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General News
SFO to be expanded to fight wider corruption 4/10/2007
The government is working towards wide ranging reforms in its anti-corruption drive, the Attorney General and Minister of Justice, Joe Ghartey has said.

He said the reforms included the expansion of the mandate of the Serious Fraud Office whose ambit bow focused on economic loss to the state.

Upon his return from Johannesburg, South Africa where he attended the fifth Global Forum on Fighting Corruption and Safeguarding Integrity, Mr Ghartey said it was being proposed that the SFO be renamed the Serious Fraud and Organised Crime Office with the mandate expanded from investigating economic loss to the state to money laundering and cyber crime among other criminal activities.

He said the Attorney General’s Department was also planning an amendment to the Whistleblower’s Act to expand its scope to look at corruption in the private sector.

Mr Ghartey explained that it was necessary for a review of certain provisions in the Whistleblower’s Act in order to rope in the private sector particularly so at this stage when the government was determined to make the private sector the focus of the nation’s growth pole.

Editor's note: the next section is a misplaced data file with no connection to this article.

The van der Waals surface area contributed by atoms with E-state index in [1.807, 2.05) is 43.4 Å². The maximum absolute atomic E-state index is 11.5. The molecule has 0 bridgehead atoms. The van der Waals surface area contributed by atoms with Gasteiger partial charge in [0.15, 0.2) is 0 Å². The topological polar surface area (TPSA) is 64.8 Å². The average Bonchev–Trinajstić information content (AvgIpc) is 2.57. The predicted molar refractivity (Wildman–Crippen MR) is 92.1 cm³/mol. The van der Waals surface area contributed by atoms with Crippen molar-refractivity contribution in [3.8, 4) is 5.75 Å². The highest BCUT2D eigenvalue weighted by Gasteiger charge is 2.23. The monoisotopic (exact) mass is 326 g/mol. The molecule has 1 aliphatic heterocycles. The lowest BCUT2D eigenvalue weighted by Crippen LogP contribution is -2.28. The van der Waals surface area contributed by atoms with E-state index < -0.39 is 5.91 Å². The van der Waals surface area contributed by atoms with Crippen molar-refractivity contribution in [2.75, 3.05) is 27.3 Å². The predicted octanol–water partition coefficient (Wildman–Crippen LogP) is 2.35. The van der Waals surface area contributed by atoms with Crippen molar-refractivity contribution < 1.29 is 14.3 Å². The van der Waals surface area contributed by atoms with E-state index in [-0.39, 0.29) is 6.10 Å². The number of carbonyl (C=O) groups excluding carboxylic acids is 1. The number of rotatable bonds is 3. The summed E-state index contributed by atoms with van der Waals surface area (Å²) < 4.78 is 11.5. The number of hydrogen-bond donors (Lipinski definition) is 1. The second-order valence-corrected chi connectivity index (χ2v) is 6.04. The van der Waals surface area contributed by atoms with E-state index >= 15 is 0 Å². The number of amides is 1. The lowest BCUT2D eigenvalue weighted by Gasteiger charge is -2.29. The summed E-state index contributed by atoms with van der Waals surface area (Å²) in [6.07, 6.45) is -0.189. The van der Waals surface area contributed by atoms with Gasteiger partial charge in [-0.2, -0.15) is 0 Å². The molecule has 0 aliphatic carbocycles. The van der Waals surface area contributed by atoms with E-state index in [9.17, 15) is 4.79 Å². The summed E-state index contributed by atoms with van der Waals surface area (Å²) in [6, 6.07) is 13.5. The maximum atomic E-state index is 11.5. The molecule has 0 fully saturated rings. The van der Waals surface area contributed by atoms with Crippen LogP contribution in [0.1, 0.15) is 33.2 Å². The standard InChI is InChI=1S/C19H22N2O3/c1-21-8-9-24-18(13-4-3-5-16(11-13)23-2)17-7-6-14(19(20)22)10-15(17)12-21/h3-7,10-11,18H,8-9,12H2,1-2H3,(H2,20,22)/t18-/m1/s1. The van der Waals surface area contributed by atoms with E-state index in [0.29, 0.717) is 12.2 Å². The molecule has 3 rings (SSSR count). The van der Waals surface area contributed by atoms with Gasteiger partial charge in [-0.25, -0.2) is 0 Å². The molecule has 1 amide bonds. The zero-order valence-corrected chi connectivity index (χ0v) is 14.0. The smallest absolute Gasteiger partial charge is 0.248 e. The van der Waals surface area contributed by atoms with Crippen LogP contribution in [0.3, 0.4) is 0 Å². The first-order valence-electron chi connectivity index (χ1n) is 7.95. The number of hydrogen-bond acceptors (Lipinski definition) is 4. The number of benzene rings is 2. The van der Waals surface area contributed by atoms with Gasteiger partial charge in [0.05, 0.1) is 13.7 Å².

He said elsewhere in the advanced world the most corrupt practices originated from the sector.

Mr. Ghartey reiterated that the fight against corruption must not be the concern of only the government but must be a national agenda, saying that “it is a process and not an event”.

The Attorney General said in order to succeed, the fight against corruption must be a sustained one, since it could not be a one-off event.

“We have to go about it with law, administrative procedures, transparency and accountability and eschew impunity”, he said.

Mr. Ghartey said the most important thing was the fight against corruption should be fought at all levels in the area of sports, health, law, education and in the private sector.

He said the government was undertaking gap analysis of the UN and AU Conventions on corruption with the view to bringing local anti-corruption legislation in tune with international conventions.

He said the proposed gap analysis was also necessary because of the weakness in the present legislation which focused on public officials to the exclusion of private officials although all over the world the major scandals involved players in the private sector.

Source: Daily Graphic

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